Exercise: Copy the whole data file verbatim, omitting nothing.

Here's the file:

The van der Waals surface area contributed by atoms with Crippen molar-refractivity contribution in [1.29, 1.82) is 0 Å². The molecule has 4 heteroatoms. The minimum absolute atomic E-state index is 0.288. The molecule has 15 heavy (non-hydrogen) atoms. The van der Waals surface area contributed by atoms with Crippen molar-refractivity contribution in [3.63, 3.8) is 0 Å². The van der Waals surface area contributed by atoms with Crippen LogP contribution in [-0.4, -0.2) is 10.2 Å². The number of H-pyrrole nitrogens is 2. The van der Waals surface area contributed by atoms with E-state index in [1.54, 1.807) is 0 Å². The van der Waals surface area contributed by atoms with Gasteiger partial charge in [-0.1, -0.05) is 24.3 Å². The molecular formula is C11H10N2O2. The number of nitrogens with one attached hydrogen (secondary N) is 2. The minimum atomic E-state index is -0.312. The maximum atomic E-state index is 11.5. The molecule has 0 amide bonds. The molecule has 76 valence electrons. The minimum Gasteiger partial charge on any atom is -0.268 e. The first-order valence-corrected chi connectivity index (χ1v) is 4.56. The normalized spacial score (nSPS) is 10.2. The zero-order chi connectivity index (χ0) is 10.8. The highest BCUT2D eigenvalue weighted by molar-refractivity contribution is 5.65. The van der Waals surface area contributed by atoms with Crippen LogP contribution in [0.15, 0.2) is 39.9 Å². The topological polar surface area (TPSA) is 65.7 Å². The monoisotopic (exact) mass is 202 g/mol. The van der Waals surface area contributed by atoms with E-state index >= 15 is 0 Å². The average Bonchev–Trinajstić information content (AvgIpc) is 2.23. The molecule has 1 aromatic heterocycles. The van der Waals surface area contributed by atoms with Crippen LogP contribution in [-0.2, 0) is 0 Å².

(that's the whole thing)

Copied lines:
The van der Waals surface area contributed by atoms with Crippen molar-refractivity contribution in [1.29, 1.82) is 0 Å². The molecule has 4 heteroatoms. The minimum absolute atomic E-state index is 0.288. The molecule has 15 heavy (non-hydrogen) atoms. The van der Waals surface area contributed by atoms with Crippen molar-refractivity contribution in [3.63, 3.8) is 0 Å². The van der Waals surface area contributed by atoms with Crippen LogP contribution in [-0.4, -0.2) is 10.2 Å². The number of H-pyrrole nitrogens is 2. The van der Waals surface area contributed by atoms with E-state index in [1.54, 1.807) is 0 Å². The van der Waals surface area contributed by atoms with Gasteiger partial charge in [-0.1, -0.05) is 24.3 Å². The molecular formula is C11H10N2O2. The number of nitrogens with one attached hydrogen (secondary N) is 2. The minimum atomic E-state index is -0.312. The maximum atomic E-state index is 11.5. The molecule has 0 amide bonds. The molecule has 76 valence electrons. The minimum Gasteiger partial charge on any atom is -0.268 e. The first-order valence-corrected chi connectivity index (χ1v) is 4.56. The normalized spacial score (nSPS) is 10.2. The zero-order chi connectivity index (χ0) is 10.8. The highest BCUT2D eigenvalue weighted by molar-refractivity contribution is 5.65. The van der Waals surface area contributed by atoms with Crippen LogP contribution in [0.15, 0.2) is 39.9 Å². The topological polar surface area (TPSA) is 65.7 Å². The monoisotopic (exact) mass is 202 g/mol. The van der Waals surface area contributed by atoms with E-state index >= 15 is 0 Å². The average Bonchev–Trinajstić information content (AvgIpc) is 2.23. The molecule has 1 aromatic heterocycles. The van der Waals surface area contributed by atoms with Crippen LogP contribution in [-0.2, 0) is 0 Å².